When I'm training hard, the diet is miserable.
I'm not one of those superstitious people.
I don't need to be super-ripped all year round. That's a pretty miserable way to live your life.
I feel that New Zealand is my second home.
I've always said that theater was where I began, so everything I do now has a bit of my theater background in it. It was my training.
I'm not a 'Twilight' boy; I'll never be as good looking as those lads, and that's fair enough.
I'm this dude that can play a farmhand and a handyman and sometimes a Greek god.
When I didn't get a job, I thought, 'Don't worry, there'll be another one.' I still live by that now. Nothing really fazes me any more.
I just love the sound of a black woman's voice.
It's good for people to look at me and think, 'This guy is doing his thing and enjoying what he's doing and successful at it and living his life.' And that's what I'm doing, and I'm very happy.
It's a lovely thing to be able to sing.
I was often looked at as a leper by kids at school because I was a Jehovah's Witness. They didn't like it - you were 'weird'. And on Saturday mornings, you'd be knocking at their doors. I remember standing there with my mum and dad, thinking, 'Oh my God, I know whose door this is, and I'll have to see them on Monday.' It was terrible.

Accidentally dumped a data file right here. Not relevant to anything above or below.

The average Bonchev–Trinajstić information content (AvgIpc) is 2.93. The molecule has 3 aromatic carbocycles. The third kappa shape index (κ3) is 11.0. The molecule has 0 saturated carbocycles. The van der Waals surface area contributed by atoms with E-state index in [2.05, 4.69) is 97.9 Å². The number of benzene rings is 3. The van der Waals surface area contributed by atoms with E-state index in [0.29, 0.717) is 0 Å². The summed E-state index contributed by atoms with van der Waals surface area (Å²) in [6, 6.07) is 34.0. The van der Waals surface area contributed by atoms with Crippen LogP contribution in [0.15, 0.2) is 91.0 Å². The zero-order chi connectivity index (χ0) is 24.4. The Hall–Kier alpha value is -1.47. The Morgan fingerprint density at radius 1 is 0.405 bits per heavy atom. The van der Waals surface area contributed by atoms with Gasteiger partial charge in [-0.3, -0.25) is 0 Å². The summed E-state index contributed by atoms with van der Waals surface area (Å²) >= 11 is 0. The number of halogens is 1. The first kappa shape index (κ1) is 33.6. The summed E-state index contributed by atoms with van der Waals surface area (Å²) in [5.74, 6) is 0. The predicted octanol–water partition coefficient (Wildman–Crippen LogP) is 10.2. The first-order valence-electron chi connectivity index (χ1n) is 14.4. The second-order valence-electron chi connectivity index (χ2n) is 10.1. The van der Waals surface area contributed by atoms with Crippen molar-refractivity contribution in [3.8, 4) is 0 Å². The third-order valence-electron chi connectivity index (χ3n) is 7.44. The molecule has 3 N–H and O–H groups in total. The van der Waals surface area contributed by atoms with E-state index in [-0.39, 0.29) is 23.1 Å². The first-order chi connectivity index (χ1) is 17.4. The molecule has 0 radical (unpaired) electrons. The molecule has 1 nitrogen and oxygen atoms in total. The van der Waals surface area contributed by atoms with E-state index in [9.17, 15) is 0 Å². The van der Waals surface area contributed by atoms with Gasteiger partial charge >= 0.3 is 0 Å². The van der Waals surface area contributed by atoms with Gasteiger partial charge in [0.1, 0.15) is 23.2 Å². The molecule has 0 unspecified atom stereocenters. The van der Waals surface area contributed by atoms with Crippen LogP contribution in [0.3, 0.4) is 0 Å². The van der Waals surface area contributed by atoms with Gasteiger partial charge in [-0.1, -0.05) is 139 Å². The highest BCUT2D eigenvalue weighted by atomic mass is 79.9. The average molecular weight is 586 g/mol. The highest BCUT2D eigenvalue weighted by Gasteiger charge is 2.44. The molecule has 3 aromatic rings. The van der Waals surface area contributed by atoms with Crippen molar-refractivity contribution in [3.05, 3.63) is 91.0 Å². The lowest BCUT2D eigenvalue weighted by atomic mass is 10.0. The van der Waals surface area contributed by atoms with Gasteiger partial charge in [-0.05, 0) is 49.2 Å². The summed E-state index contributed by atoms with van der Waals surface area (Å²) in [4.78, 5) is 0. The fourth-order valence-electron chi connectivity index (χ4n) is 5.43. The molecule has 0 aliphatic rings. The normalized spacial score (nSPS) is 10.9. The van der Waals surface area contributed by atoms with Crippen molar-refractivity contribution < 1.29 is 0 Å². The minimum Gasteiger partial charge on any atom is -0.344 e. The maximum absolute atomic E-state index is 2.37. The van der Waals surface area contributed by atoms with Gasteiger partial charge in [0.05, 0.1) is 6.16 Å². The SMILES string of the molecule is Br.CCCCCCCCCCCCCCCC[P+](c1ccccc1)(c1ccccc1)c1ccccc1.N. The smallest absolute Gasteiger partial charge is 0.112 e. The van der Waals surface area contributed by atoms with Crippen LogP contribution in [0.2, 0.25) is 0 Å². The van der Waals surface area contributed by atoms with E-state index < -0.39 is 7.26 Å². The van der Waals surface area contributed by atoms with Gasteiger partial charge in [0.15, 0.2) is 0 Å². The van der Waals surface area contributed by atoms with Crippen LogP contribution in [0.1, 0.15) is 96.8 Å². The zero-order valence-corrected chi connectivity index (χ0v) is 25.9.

People come up to me in pubs - gay pubs, mind you - and can't believe that I'm gay.
I guess maybe directors see a face that seems to have been lived in. I know that my face has been lived in, yeah.
For my part, if the audience wanted to see Dracula again, I would be happy to reprise the role. It is an immortal character that can appear anywhere because it lies beyond time. Possibilities are endless.
Everybody knew me as a gay man, and in my life in London, I never tried to hide.
To be able to work with people who I have respected and admired, to be a part of something like the Cannes Film Festival, is surreal and brilliant.
I had a very difficult upbringing.
If you decide you want to work in the film industry, you just have to bite the bullet and take other jobs until the proper jobs come in.
I've had some pretty awful jobs that I don't miss, like working on a nightclub door, or compiling VIP lists at 3 A.M. in the morning, but sometimes it's just got to be done.
I come from south Wales. A place called Aberbargoed.
I was bullied at school, so I didn't much like it.
As much as my parents were worried about me moving to London at 17, they could see that I was hungry to find my path. And it probably helped that they saw me succeeding at it, slowly but surely.
The first time I was flown to L.A. for a screen test was an incredibly nerve-racking experience.